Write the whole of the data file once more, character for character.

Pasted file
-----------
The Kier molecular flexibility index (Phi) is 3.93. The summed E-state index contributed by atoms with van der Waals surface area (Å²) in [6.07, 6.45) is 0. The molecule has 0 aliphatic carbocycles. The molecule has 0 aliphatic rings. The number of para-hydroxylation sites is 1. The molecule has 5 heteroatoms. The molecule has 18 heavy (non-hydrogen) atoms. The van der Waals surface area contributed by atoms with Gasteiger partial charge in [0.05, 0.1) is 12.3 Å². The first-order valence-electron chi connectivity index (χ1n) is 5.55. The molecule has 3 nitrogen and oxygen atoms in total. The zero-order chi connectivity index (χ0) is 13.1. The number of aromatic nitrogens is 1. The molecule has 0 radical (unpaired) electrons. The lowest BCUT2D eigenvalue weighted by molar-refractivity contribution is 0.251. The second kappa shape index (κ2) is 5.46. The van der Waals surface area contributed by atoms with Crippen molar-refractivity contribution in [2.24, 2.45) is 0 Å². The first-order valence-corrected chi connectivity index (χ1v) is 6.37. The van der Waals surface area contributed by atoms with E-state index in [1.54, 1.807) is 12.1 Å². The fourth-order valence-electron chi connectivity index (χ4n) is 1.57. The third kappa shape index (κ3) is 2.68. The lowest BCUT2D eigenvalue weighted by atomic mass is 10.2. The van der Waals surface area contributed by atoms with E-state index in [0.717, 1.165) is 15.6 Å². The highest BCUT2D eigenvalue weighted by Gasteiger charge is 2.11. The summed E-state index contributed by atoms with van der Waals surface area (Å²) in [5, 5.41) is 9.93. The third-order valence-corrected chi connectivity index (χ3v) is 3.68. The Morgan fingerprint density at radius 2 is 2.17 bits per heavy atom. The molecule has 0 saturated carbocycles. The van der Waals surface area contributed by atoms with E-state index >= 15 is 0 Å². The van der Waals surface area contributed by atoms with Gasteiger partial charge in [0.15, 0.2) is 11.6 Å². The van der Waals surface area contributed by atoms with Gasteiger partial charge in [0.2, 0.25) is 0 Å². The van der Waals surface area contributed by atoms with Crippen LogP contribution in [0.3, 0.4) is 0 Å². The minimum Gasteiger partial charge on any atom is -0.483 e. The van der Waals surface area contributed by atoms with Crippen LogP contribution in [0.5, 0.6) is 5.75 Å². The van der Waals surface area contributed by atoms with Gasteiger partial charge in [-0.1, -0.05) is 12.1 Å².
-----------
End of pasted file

The Kier molecular flexibility index (Phi) is 3.93. The summed E-state index contributed by atoms with van der Waals surface area (Å²) in [6.07, 6.45) is 0. The molecule has 0 aliphatic carbocycles. The molecule has 0 aliphatic rings. The number of para-hydroxylation sites is 1. The molecule has 5 heteroatoms. The molecule has 18 heavy (non-hydrogen) atoms. The van der Waals surface area contributed by atoms with Gasteiger partial charge in [0.05, 0.1) is 12.3 Å². The first-order valence-electron chi connectivity index (χ1n) is 5.55. The molecule has 3 nitrogen and oxygen atoms in total. The zero-order chi connectivity index (χ0) is 13.1. The number of aromatic nitrogens is 1. The molecule has 0 radical (unpaired) electrons. The lowest BCUT2D eigenvalue weighted by molar-refractivity contribution is 0.251. The second kappa shape index (κ2) is 5.46. The van der Waals surface area contributed by atoms with Crippen molar-refractivity contribution in [2.24, 2.45) is 0 Å². The first-order valence-corrected chi connectivity index (χ1v) is 6.37. The van der Waals surface area contributed by atoms with E-state index in [1.54, 1.807) is 12.1 Å². The fourth-order valence-electron chi connectivity index (χ4n) is 1.57. The third kappa shape index (κ3) is 2.68. The lowest BCUT2D eigenvalue weighted by atomic mass is 10.2. The van der Waals surface area contributed by atoms with E-state index in [0.717, 1.165) is 15.6 Å². The highest BCUT2D eigenvalue weighted by Gasteiger charge is 2.11. The summed E-state index contributed by atoms with van der Waals surface area (Å²) in [5, 5.41) is 9.93. The third-order valence-corrected chi connectivity index (χ3v) is 3.68. The Morgan fingerprint density at radius 2 is 2.17 bits per heavy atom. The molecule has 0 saturated carbocycles. The van der Waals surface area contributed by atoms with E-state index >= 15 is 0 Å². The van der Waals surface area contributed by atoms with Gasteiger partial charge in [0.15, 0.2) is 11.6 Å². The van der Waals surface area contributed by atoms with Gasteiger partial charge in [0.2, 0.25) is 0 Å². The van der Waals surface area contributed by atoms with Crippen LogP contribution in [0.3, 0.4) is 0 Å². The minimum Gasteiger partial charge on any atom is -0.483 e. The van der Waals surface area contributed by atoms with Crippen LogP contribution in [0.5, 0.6) is 5.75 Å². The van der Waals surface area contributed by atoms with Gasteiger partial charge in [-0.1, -0.05) is 12.1 Å².